The dark side of the force - constraints and complications of cell therapies for stroke

Johannes Boltze, Antje Arnold, Piotr Walczak, Jukka Jolkkonen, Lili Cui, Daniel Christoph Wagner

Research output: Contribution to journalArticlepeer-review


Cell therapies are increasingly recognized as a promising option to augment the limited therapeutic arsenal available to fight ischemic stroke. During the last two decades, cumulating preclinical evidence has indicated a substantial efficacy for most cell treatment paradigms and first clinical trials are currently underway to assess safety and feasibility in patients. However, the strong and still unmet demand for novel stroke treatment options and exciting findings reported from experimental studies may have drawn our attention away from potential side effects related to cell therapies and the ways by which they are commonly applied. This review summarizes common and less frequent adverse events that have been discovered in preclinical and clinical investigations assessing cell therapies for stroke. Such adverse events range from immunological and neoplastic complication over seizures to cell clotting and cell-induced embolism. It also describes potential complication of clinically applicable administration procedures, detrimental interactions between therapeutic cells and the pathophysiological environment they are placed into, as well as problems related to cell manufacturing. Virtually each therapeutic intervention comes at a certain risk for complications. Side effects do therefore not generally compromise the value of cell treatments for stroke, but underestimating such complications might severely limit therapeutic safety and efficacy of cell treatment protocols currently under development. On the other hand, a better understanding will provide opportunities to further improve existing therapeutic strategies and might help to define those circumstances, under which an optimal effect can be realized. Hence, the review eventually discusses strategies and recommendations allowing us to prevent or at least balance potential complications in order to ensure the maximum therapeutic benefit at minimum risk for stroke patients.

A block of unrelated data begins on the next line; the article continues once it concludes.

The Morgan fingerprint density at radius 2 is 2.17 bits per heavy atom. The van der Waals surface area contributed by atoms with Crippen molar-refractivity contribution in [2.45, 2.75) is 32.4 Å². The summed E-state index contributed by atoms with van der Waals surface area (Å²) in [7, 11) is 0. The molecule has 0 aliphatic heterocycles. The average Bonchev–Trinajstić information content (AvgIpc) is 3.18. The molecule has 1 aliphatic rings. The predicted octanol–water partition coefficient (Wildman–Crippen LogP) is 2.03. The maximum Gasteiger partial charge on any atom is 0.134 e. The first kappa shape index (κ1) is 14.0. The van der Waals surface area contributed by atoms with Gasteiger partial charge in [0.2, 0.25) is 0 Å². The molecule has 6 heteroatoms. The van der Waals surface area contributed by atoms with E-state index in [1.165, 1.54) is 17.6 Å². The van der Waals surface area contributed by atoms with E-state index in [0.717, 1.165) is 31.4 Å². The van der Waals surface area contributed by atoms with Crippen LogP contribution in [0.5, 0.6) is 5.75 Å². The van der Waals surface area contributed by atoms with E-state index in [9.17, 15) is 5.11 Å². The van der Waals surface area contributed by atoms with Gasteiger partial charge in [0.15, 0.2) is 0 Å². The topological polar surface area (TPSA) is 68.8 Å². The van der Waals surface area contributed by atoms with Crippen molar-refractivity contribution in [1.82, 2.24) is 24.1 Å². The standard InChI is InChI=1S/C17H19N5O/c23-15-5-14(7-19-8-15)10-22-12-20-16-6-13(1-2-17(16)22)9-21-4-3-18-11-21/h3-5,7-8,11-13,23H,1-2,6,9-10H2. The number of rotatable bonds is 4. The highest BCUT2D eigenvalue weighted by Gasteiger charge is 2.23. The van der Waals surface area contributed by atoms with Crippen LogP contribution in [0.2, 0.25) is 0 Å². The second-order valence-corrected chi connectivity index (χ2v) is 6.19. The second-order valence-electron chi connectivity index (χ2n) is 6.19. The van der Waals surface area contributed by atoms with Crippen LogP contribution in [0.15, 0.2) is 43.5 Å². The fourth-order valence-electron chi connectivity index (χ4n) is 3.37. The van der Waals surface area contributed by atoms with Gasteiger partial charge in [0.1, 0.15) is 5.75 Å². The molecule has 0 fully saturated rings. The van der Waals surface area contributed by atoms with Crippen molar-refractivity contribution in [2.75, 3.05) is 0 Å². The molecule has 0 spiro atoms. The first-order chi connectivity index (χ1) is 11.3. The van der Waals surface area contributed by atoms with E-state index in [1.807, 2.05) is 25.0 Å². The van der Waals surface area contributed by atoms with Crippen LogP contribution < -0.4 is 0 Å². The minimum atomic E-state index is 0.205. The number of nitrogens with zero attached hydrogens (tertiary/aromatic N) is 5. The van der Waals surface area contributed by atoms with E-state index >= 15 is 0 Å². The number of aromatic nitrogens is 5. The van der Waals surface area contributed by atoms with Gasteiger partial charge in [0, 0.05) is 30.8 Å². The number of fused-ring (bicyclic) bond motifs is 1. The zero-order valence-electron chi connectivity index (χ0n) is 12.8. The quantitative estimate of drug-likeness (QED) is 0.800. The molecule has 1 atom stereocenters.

Original languageEnglish (US)
Article number155
JournalFrontiers in Neurology
Issue numberJUN
StatePublished - 2015


  • Adverse event
  • Cell therapy
  • Cell transplantation
  • Clinical trial
  • Ischemic stroke
  • Safety
  • Side effect, complication
  • Translational research

ASJC Scopus subject areas

  • Neurology
  • Clinical Neurology


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